Even though his work as Microsoft Corp. chairman was under scrutiny in Washington Wednesday, Bill Gates' philanthropy was widely praised in Manhattan.
Gates announced that he and his wife, Melinda, are giving $100 million to support immunization programs for children in developing countries.
"If we could just save one child, it would be worth it. But we can save millions," said UNICEF head Carol Bellamy at a press conference with the Gates couple.
Bellamy said 12 million children worldwide die every year from preventable causes. Children in poor countries sometimes wait up to 15 years for basic innoculations, health officials say.
|Complete trial coverage|
CBS News Correspondent Elizabeth Kaledin reports that most children worldwide have access to vaccines against tuberculosis, polio, diphtheria, tetanus, pertussis, and measles. The Gates money will be used to set up programs to immunize children with relatively new vaccines for hepatitis B, which causes liver disease; homophilus influenza B, a cause of childhood meningitis; streptococcus pneumonia, which causes ear infections and deadly respiratory illness; and rotavirus, which causes life-threatening diarrhea.
The last two vaccines are so new that they are not yet given to children in the United States. Dr. Mark Kane, WHO's vaccine expert, said they will soon be routine here.
Bill and Melinda Gates said they became interested in world health after visiting developing countries three or four years ago. "Our program has a simple goal - to make vaccines you and I take for granted available to children regardless of where they live," he said.
Skeptics question the timing of the gifts, coming as Gates is embroiled in a bitter battle with the federal government over anti-trust charges. Others wonder why he waited until now to take on humanitarian causes.
Asked about the timing of the donation in light of the ongoing antitrust case being brought by the U.S. Justice Department against Microsoft, Gates said:
"The children's vaccine thing has a wonderful logic of its own. In the meantime I have a full-time job, a very exciting job, running Microsoft with all the challenges, including the technological challenges and the legal challenge. Although Microsoft has provided the wealth to do this, I don't see this as being related in any way."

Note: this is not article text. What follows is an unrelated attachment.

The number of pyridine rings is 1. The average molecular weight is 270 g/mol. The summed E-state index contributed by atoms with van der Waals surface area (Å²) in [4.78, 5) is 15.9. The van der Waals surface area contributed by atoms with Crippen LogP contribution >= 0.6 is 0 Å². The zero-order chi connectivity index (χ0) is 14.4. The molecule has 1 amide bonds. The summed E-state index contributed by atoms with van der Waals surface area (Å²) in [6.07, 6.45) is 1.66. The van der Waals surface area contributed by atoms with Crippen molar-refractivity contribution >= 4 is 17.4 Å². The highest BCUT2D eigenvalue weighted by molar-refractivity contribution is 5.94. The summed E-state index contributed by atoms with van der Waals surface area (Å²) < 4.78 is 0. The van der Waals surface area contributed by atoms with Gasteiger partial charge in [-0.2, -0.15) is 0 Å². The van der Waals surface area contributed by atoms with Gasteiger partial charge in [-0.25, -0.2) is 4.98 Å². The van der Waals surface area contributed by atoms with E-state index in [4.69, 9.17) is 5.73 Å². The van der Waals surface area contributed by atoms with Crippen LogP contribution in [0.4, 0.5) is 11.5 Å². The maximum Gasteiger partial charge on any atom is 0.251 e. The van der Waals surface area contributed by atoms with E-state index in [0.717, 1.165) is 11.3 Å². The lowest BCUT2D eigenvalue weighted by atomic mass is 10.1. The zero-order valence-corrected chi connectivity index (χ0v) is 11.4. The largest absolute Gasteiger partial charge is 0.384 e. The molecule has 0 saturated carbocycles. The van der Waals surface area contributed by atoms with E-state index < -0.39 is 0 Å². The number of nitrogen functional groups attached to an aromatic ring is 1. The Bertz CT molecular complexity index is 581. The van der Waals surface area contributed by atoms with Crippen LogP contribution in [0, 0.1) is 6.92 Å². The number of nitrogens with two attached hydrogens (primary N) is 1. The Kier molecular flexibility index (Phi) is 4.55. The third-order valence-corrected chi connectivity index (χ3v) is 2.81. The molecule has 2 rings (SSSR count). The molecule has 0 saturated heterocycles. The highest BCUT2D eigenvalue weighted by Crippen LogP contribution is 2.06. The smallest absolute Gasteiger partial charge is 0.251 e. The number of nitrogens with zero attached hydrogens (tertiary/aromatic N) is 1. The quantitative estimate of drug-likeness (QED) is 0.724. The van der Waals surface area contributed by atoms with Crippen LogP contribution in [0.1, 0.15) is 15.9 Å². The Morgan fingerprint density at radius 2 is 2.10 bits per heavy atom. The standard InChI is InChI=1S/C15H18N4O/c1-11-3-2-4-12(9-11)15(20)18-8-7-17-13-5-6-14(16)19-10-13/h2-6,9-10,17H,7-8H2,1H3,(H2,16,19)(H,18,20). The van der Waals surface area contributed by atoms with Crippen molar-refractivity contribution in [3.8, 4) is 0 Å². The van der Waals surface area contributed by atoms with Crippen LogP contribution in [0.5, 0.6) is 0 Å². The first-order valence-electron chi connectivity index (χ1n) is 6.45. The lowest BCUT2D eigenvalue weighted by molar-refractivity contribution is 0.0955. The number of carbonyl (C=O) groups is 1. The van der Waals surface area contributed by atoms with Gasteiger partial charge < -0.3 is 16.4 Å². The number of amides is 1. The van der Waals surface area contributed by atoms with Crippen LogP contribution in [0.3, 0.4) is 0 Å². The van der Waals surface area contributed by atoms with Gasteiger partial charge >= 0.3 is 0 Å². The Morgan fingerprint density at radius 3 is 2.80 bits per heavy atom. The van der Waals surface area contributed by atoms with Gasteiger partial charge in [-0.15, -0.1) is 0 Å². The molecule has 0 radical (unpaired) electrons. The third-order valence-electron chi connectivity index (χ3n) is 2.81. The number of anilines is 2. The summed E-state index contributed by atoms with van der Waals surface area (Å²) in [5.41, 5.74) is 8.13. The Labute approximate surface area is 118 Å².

He added: "There's always going to be things going on in the Microsoft world ... I can't wait until that world calms down. You want to get this done as soon as possible."
Gates is believed to be the world's richest person with an estimated wealth of $60 billion. Figures from Forbes magazine reveal his wealth has increased by about $40 million a day over the last year.
Eugene Miller of the Center for Philanthropy in New York says philanthropists are often criticized for giving, and cited Andrew Carnegie and John D. Rockefeller as examples.
"I think there is resentment; there is a great deal of anger that gets targeted at the philanthropist based on certain inequalities in the system that are inevitable," Miller said.
Asked about criticism that he has not given away enough of his money, Gates said: "Every year you'll see us doing more. The wealth is something we want to give back to society in as smart ways as we can ... We're still fairly young and I'm sure people can look at this in any way they choose."
He says he plans to give his money away carefully. "It's important to make sure you give your money away with the same intelligence as you earn money because otherwise you can just waste it and not have a impact."
The Gateses have established two foundations with a combined endowment of about $2 billion. One supplies libraries with computer technology. The other, which is funding the vaccine program, has previously granted up to $2 million to health-related programs.